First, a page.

Monday, June 29, 2009

Turning Fifty

The voice that comes out in writing speaks from the depths of one’s aloneness to the aloneness of others.
Michael Eigen, The Electrified Tightrope, 262

I turned 50 last Wednesday, June 24. I was in Nashville for a meeting of the United Methodist Commission on Theological Education and no one knew it was my fiftieth birthday – and I was o.k. with that. That evening I had a very nice dinner with some members of the commission and it was a nice way to mark the day. Of course, it was also very nice to get home and celebrate this day with my family, which we did Saturday night.

So Wednesday was my birthday. On Thursday afternoon, I was on a treadmill in a hotel in Nashville when the news came on that Michael Jackson died, at age 50. Earlier in the day, the news about Farrah Fawcett’s death was also released – her death at age 62. Growing up I remember the music of The Jackson 5. Thriller was released the year after I graduated from college and I heard it often while working with youth as a seminarian. Whatever strangeness emerged in Michael Jackson’s life, his music touched the world with joy and hope. I also remember Farrah Fawcett from Charlie’s Angels, though truth be told, I had more of a crush on Kate Jackson. Farrah’s type just seemed too unattainable.

On the treadmill, with news of these deaths swirling around, with my fiftieth birthday only a day gone by, these songs came on one after another on my i pod:

But time makes you bolder
Children get older
I’m getting older too

Dream On
Everytime that I look in the mirror
All these lines on my face gettin clearer
The past is gone

Sing with me, sing for the years
Sing for the laughter, sing for the tears

Dream on, dream on
Dream yourself a dream come true
Dream on, dream on
Dream until your dream comes true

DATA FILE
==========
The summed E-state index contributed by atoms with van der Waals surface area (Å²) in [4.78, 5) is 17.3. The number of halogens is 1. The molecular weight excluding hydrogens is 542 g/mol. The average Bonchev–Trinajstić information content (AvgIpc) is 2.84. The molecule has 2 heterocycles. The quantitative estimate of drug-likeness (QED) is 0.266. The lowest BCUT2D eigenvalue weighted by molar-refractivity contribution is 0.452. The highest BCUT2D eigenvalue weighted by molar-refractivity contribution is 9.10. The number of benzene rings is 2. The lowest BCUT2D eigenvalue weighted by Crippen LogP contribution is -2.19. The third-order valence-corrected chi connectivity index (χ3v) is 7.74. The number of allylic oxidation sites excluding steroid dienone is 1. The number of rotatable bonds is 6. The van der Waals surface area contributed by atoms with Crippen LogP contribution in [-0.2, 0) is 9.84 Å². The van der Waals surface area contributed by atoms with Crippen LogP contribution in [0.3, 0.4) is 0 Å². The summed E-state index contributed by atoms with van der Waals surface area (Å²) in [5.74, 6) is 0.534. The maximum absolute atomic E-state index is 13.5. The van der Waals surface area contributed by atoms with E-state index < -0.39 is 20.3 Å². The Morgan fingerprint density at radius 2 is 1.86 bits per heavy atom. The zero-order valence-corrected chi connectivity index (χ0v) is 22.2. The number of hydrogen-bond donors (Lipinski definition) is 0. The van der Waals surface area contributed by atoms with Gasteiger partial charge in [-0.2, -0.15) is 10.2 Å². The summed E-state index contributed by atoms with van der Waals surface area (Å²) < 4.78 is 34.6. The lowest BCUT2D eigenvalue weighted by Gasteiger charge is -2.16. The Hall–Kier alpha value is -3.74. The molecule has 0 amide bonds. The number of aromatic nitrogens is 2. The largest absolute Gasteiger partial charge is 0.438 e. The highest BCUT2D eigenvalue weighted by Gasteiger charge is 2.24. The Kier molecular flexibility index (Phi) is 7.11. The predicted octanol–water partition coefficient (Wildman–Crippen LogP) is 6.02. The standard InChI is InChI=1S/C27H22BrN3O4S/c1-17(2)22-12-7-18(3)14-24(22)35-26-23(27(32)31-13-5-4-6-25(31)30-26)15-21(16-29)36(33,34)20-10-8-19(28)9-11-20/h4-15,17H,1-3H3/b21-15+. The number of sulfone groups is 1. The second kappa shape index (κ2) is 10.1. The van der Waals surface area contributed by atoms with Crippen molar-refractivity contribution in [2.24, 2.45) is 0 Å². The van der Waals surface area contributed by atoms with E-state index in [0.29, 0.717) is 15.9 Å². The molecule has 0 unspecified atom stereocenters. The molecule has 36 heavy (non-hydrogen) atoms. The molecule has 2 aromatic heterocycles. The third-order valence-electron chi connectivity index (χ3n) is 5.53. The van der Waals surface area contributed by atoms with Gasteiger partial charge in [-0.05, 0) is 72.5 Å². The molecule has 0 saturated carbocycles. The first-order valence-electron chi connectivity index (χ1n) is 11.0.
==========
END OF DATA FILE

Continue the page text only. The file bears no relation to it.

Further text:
All these lines on my face are getting clearer. I’m getting older too. I hope time makes me bolder in good ways, and I hope I never stop dreaming – or singing.

With Faith and With Feathers,


Father's Day

Father’s Day was a week ago and I spent only a part of the day with my three children – David, Beth and Sarah.

Beth I did not see at all. She is completing her first year of medical school at the University of Minnesota in Minneapolis and was in the Twin Cities studying for her final exams of this first year. She sent me a text and called me.

David was out working on a political campaign. He is the campaign manager for a candidate running for an at-large city council seat in Duluth. He has spent most Sunday afternoons distributing literature or knocking on doors for his candidate. That afternoon, our daughter Sarah went with him to help. They were home for dinner at which time we (Julie - my wife, David, Sarah and I) marked Father’s Day.

While I enjoy all the time I spend with my children, and if there is a lack of time together my schedule is often the culprit, I am not sure I could have had a better Father’s Day. To see my children as caring, concerned, compassionate adults – or on their way there, to see them working hard for things they believe in and things that will make the world a little better, is very special. To have them tell me that I have been of help along the way – there is no better Father’s Day gift than that.